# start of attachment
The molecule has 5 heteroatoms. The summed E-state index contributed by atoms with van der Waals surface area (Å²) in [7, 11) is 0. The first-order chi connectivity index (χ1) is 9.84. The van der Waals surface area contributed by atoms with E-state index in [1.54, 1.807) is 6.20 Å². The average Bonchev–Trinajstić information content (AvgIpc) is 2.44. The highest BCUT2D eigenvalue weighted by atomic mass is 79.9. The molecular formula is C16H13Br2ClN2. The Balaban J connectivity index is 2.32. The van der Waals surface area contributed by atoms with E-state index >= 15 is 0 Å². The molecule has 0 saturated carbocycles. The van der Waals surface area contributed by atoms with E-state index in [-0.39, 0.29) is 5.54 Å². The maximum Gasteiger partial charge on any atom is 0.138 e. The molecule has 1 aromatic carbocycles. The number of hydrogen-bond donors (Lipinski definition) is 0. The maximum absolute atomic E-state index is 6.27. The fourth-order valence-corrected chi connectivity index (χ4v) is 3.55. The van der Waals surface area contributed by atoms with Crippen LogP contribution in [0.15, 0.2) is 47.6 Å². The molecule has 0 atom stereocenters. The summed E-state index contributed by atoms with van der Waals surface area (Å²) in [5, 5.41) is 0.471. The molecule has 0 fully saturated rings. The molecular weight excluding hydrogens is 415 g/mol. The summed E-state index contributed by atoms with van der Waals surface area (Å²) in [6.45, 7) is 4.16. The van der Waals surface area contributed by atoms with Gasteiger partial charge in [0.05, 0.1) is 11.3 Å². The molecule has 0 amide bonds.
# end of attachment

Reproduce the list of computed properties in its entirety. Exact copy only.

The molecule has 5 heteroatoms. The summed E-state index contributed by atoms with van der Waals surface area (Å²) in [7, 11) is 0. The first-order chi connectivity index (χ1) is 9.84. The van der Waals surface area contributed by atoms with E-state index in [1.54, 1.807) is 6.20 Å². The average Bonchev–Trinajstić information content (AvgIpc) is 2.44. The highest BCUT2D eigenvalue weighted by atomic mass is 79.9. The molecular formula is C16H13Br2ClN2. The Balaban J connectivity index is 2.32. The van der Waals surface area contributed by atoms with E-state index >= 15 is 0 Å². The molecule has 0 saturated carbocycles. The van der Waals surface area contributed by atoms with E-state index in [-0.39, 0.29) is 5.54 Å². The maximum Gasteiger partial charge on any atom is 0.138 e. The molecule has 1 aromatic carbocycles. The number of hydrogen-bond donors (Lipinski definition) is 0. The maximum absolute atomic E-state index is 6.27. The fourth-order valence-corrected chi connectivity index (χ4v) is 3.55. The van der Waals surface area contributed by atoms with Crippen LogP contribution in [0.15, 0.2) is 47.6 Å². The molecule has 0 atom stereocenters. The summed E-state index contributed by atoms with van der Waals surface area (Å²) in [5, 5.41) is 0.471. The molecule has 0 fully saturated rings. The molecular weight excluding hydrogens is 415 g/mol. The summed E-state index contributed by atoms with van der Waals surface area (Å²) in [6.45, 7) is 4.16. The van der Waals surface area contributed by atoms with Gasteiger partial charge in [0.05, 0.1) is 11.3 Å². The molecule has 0 amide bonds.